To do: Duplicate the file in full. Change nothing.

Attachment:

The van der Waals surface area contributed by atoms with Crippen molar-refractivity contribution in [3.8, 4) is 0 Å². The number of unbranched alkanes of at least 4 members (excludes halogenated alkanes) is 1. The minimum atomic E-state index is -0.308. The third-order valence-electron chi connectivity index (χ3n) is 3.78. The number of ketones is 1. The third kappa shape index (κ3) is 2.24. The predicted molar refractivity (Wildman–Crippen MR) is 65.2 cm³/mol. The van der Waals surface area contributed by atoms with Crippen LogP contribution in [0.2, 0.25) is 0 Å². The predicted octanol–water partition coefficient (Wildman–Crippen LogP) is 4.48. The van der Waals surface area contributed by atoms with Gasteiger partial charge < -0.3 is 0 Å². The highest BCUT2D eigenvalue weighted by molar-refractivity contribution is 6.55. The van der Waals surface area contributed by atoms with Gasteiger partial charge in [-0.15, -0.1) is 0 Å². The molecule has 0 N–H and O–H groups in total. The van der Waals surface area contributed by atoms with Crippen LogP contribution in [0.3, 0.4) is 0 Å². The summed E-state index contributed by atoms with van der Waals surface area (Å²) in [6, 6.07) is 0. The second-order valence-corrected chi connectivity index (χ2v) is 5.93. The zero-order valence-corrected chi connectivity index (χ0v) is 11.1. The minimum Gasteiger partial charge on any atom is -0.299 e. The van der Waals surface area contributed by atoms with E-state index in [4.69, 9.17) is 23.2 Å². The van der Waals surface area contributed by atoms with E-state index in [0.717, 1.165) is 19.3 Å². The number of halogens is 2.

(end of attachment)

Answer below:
The van der Waals surface area contributed by atoms with Crippen molar-refractivity contribution in [3.8, 4) is 0 Å². The number of unbranched alkanes of at least 4 members (excludes halogenated alkanes) is 1. The minimum atomic E-state index is -0.308. The third-order valence-electron chi connectivity index (χ3n) is 3.78. The number of ketones is 1. The third kappa shape index (κ3) is 2.24. The predicted molar refractivity (Wildman–Crippen MR) is 65.2 cm³/mol. The van der Waals surface area contributed by atoms with Crippen LogP contribution in [0.2, 0.25) is 0 Å². The predicted octanol–water partition coefficient (Wildman–Crippen LogP) is 4.48. The van der Waals surface area contributed by atoms with Gasteiger partial charge < -0.3 is 0 Å². The highest BCUT2D eigenvalue weighted by molar-refractivity contribution is 6.55. The van der Waals surface area contributed by atoms with Gasteiger partial charge in [-0.15, -0.1) is 0 Å². The molecule has 0 N–H and O–H groups in total. The van der Waals surface area contributed by atoms with Crippen LogP contribution in [0.3, 0.4) is 0 Å². The summed E-state index contributed by atoms with van der Waals surface area (Å²) in [6, 6.07) is 0. The second-order valence-corrected chi connectivity index (χ2v) is 5.93. The zero-order valence-corrected chi connectivity index (χ0v) is 11.1. The minimum Gasteiger partial charge on any atom is -0.299 e. The van der Waals surface area contributed by atoms with E-state index in [4.69, 9.17) is 23.2 Å². The van der Waals surface area contributed by atoms with E-state index in [0.717, 1.165) is 19.3 Å². The number of halogens is 2.